After moving to a new city, I couldn’t resist visiting the local library to pick up my library card and explore educational resources. As I walked in, the librarian cheerfully handed me a pamphlet on using a 3D printer. I was thrilled to see how easy it is becoming to access a 3D printer. Once restricted to research universities and high-budget labs, 3D printing is now ubiquitous. 3D printed electronics are also starting to become more reliable and accessible.
With any new technology, especially technology involved in production processes, it is only a matter of time before people find ways to adapt it to their needs as the technology filters down into their industries. Traditional manufacturing can be timely and costly, sometimes you don’t need an elaborate printing process for your printed circuit boards. Of course, this is where 3D printing electronics comes in.
With in-house additive manufacturing using 3D printers, you can do low-volume manufacturing and rapid prototyping production runs from your office space. While the front-loaded costs might be a bit more expensive than requesting a batch of 10 boards from your tried-and-true manufacturer, the printing process will become more and more efficient the more you use it. With printing technology, rapid prototyping can become as easy as you’ve dreamed.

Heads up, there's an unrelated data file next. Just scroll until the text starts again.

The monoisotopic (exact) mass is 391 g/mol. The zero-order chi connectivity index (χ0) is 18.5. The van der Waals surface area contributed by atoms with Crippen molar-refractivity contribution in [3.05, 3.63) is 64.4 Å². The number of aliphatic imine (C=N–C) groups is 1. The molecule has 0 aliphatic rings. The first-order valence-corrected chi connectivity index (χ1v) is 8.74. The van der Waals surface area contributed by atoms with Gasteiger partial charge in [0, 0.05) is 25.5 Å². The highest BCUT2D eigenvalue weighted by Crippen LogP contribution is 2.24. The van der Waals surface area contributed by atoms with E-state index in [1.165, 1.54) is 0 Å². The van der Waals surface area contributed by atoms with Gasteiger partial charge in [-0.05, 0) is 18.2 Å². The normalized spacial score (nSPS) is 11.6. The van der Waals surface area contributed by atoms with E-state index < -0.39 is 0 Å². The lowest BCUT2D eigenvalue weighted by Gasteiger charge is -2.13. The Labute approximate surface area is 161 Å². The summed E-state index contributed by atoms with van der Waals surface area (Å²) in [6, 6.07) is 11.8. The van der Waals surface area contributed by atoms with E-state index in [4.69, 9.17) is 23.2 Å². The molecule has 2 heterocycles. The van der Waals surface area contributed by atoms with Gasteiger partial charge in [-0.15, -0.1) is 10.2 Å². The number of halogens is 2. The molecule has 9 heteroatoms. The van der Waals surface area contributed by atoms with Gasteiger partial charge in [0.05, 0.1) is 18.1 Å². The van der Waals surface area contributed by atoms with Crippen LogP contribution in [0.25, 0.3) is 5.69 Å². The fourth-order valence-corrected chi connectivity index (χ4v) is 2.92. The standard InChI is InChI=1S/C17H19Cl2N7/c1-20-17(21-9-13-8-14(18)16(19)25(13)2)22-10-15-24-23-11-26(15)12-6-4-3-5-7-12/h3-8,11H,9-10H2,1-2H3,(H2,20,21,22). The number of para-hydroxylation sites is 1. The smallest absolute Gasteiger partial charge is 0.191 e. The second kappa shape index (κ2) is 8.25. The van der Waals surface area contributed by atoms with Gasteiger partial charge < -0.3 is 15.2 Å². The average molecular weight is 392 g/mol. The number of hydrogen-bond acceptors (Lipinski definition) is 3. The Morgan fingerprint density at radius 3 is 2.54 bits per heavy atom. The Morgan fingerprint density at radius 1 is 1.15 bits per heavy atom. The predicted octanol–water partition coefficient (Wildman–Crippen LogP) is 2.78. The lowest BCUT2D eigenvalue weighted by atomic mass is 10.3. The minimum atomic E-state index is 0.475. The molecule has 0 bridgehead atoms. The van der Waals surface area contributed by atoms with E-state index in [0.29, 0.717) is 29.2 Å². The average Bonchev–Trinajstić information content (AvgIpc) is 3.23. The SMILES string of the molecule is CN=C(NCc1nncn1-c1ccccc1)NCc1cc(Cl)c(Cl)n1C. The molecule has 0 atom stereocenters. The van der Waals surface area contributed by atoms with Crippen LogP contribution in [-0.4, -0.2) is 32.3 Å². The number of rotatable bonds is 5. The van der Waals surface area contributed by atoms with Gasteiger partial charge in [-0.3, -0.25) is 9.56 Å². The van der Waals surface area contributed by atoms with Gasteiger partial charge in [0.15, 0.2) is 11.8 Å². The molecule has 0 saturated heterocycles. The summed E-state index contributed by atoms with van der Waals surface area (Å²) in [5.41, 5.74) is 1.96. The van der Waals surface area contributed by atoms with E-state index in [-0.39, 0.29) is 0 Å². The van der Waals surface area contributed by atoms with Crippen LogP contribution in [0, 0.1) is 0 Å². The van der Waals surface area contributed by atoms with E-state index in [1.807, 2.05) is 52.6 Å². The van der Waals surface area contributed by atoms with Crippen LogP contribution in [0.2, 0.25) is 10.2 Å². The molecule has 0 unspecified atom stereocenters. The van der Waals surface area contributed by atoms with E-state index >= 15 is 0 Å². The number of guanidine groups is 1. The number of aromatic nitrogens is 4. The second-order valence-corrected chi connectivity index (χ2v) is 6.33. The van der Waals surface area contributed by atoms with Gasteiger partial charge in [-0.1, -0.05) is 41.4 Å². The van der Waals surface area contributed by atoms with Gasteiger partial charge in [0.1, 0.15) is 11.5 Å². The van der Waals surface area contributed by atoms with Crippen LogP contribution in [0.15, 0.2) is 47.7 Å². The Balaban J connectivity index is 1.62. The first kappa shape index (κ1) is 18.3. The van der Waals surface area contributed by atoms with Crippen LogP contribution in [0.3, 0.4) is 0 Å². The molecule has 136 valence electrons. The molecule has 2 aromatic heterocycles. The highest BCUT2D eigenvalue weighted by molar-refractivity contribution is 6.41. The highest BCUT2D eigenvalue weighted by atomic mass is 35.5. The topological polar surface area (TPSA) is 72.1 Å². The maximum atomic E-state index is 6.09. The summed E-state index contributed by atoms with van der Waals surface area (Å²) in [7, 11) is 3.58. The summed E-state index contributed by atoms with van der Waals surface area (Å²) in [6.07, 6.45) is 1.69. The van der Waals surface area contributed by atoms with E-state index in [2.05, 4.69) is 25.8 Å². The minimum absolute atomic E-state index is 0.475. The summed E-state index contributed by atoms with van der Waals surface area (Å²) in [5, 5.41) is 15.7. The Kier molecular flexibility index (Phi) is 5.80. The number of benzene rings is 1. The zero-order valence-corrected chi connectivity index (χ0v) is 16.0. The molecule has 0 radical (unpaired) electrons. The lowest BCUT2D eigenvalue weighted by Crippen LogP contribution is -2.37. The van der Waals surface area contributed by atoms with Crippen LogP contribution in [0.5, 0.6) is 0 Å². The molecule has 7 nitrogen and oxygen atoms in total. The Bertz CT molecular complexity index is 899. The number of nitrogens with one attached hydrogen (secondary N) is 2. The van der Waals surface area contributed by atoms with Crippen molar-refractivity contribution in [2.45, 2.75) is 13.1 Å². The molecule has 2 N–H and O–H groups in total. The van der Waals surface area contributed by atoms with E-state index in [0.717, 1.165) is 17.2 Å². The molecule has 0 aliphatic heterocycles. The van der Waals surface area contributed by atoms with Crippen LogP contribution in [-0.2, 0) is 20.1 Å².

Conductive Ink and Additive Manufacturing: Early 3D Printers
To understand the significance of these advancements, it’s important to note that the original 3D printed electronics were quite basic. Although a few printers were capable of extruding conductive filaments during printing, most had to 3D print around conductors consisting of actual wires to create an electric path within a printed object. Like most early 3D printers, these systems had very low spatial resolution, which resulted in large feature sizes and high tolerances. Furthermore, not many materials were compatible with the printers, which limited print properties and parameters and resulted in low conductivity and poor performance.
The next generation of conductive printer systems focused on printing traces onto a PCB. Deposition and etching, with the corresponding toxic chemicals, could now be reduced. The process was much more customizable, making it easier to produce single print boards. Eventually, these systems advanced to be able to print on both sides of a PCB substrate.